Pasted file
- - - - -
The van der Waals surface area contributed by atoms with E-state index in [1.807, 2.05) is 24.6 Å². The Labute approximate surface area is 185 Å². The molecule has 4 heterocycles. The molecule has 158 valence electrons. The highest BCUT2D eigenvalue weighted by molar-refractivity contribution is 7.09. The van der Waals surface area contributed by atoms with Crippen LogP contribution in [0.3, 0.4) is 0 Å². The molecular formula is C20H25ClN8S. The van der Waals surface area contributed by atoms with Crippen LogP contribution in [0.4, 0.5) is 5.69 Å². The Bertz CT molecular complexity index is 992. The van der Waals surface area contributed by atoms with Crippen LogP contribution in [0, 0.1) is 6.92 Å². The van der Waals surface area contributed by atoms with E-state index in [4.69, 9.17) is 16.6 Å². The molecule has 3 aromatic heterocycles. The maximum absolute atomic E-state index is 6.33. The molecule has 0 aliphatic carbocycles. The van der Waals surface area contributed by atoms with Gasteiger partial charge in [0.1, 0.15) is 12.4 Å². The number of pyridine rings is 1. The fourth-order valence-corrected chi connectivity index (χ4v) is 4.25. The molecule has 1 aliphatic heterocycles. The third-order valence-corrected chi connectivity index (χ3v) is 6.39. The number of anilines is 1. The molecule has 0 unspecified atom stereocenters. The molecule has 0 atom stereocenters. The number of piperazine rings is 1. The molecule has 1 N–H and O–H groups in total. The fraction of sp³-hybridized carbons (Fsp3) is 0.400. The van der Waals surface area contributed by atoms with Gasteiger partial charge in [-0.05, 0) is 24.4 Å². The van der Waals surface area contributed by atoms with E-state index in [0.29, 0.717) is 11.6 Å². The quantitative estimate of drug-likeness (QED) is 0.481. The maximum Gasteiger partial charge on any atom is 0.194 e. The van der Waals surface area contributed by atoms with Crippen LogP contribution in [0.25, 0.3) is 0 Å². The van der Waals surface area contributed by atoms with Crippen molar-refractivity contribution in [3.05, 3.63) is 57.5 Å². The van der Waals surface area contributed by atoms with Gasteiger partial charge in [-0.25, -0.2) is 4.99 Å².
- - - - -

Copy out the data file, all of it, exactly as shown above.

The van der Waals surface area contributed by atoms with E-state index in [1.807, 2.05) is 24.6 Å². The Labute approximate surface area is 185 Å². The molecule has 4 heterocycles. The molecule has 158 valence electrons. The highest BCUT2D eigenvalue weighted by molar-refractivity contribution is 7.09. The van der Waals surface area contributed by atoms with Crippen LogP contribution in [0.3, 0.4) is 0 Å². The molecular formula is C20H25ClN8S. The van der Waals surface area contributed by atoms with Crippen LogP contribution in [0.4, 0.5) is 5.69 Å². The Bertz CT molecular complexity index is 992. The van der Waals surface area contributed by atoms with Crippen LogP contribution in [0, 0.1) is 6.92 Å². The van der Waals surface area contributed by atoms with E-state index in [4.69, 9.17) is 16.6 Å². The molecule has 3 aromatic heterocycles. The maximum absolute atomic E-state index is 6.33. The molecule has 0 aliphatic carbocycles. The van der Waals surface area contributed by atoms with Gasteiger partial charge in [0.1, 0.15) is 12.4 Å². The number of pyridine rings is 1. The fourth-order valence-corrected chi connectivity index (χ4v) is 4.25. The molecule has 1 aliphatic heterocycles. The third-order valence-corrected chi connectivity index (χ3v) is 6.39. The number of anilines is 1. The molecule has 0 unspecified atom stereocenters. The molecule has 0 atom stereocenters. The number of piperazine rings is 1. The molecule has 1 N–H and O–H groups in total. The fraction of sp³-hybridized carbons (Fsp3) is 0.400. The van der Waals surface area contributed by atoms with Gasteiger partial charge in [-0.05, 0) is 24.4 Å². The van der Waals surface area contributed by atoms with E-state index in [0.29, 0.717) is 11.6 Å². The quantitative estimate of drug-likeness (QED) is 0.481. The maximum Gasteiger partial charge on any atom is 0.194 e. The van der Waals surface area contributed by atoms with Crippen LogP contribution in [0.25, 0.3) is 0 Å². The van der Waals surface area contributed by atoms with Crippen molar-refractivity contribution in [3.05, 3.63) is 57.5 Å². The van der Waals surface area contributed by atoms with Gasteiger partial charge in [-0.25, -0.2) is 4.99 Å².